RP Business

A company that I have examined is Zara. I find them to be very interesting because they have built a very solid reputation as a company in fast fashion that is the exception to globalization. But this does not necessarily remain true today. Initially they were producing locally in Spain and Portugal. Today they have expanded their production to countries such as Bangladesh. By 2013 Zara’s parent company Inditex’s supply chain, was made up of 1,592 suppliers in 46 countries. While 51% of their production is located near headquarters in Spain, they still use 738 different suppliers in Asia alone.

Inditex’s annual report claims that they do social audits in order to verify their compliance with the Code of Conduct and to establish Corrective Action Plans intended to ensure that fundamental labor rights are respected. But how affective are these measures really? How extensive are these plans? Does Inditex verify that they are implemented entirely? I cannot imagine that they are too effective when we see tragedies such as the collapse of Rana Plaza in Bangladesh in 2013. The sole reason for why it was so deadly is because the managers in this garment factory had so much pressure to meet deadlines so they chose to continue working despite the cracking walls of the building. There is no question that this was a blatant disregard for safety for the interest of their bottom line. As a result, thousands of people died.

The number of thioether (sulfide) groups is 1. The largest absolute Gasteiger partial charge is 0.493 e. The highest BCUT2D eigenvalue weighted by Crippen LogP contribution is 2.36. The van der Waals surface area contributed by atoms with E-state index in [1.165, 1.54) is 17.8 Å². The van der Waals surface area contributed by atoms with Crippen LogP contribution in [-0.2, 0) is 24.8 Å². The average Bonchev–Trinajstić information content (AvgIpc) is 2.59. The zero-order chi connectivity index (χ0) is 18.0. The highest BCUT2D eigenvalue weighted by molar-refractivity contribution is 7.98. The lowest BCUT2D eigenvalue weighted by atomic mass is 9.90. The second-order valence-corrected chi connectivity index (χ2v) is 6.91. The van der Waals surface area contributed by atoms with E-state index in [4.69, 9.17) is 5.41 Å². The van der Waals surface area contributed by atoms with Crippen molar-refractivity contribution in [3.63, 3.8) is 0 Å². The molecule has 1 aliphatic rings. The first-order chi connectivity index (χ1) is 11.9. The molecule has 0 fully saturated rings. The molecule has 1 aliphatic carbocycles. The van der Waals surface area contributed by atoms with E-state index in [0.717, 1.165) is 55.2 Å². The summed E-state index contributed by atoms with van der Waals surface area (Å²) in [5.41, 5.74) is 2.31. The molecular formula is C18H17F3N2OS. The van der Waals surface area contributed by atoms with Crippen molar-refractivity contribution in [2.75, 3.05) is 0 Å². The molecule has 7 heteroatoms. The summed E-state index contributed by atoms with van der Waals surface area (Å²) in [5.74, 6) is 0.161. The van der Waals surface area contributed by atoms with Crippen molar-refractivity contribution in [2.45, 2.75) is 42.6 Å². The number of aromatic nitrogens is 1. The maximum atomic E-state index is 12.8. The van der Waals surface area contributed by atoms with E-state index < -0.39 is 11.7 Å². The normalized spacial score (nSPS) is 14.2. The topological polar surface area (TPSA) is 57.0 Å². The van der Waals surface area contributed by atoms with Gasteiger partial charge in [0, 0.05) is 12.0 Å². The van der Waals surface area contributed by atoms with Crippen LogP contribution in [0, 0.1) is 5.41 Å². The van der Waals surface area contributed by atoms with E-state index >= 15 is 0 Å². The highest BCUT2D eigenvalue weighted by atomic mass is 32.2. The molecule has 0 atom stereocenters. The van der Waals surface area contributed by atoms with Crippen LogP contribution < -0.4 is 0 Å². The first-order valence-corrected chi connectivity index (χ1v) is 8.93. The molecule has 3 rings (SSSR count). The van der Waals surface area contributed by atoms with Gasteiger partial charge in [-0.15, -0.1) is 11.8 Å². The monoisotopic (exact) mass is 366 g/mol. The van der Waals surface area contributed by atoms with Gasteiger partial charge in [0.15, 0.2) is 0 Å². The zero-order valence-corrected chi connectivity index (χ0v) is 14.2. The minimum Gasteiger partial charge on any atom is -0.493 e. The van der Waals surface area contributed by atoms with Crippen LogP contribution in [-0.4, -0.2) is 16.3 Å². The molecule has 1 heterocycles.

Since this information was found in Inditex’s annual report, it is safe to assume that this is reliable information. There are standards that they must comply with when creating their annual reports. This information will help to build a balanced argument in my paper. Using this information, I can acknowledge the good things that Zara does and then explore why there is such a gap between what these companies appear to be and how they actually function as a business. Zara has built a strong reputation as being the execption to globalization. People love Zara because they used to do the majority of their production very locally within Spain and Portugal. This stimulated their economy and created jobs for many people. But the truth of the matter is that they don’t function like that anymore. Now they outsource much of their production to countries such as Bangladesh, Vietnam and Sri Lanka. They are living upon the reputation that they initially built which people still remember to be true.


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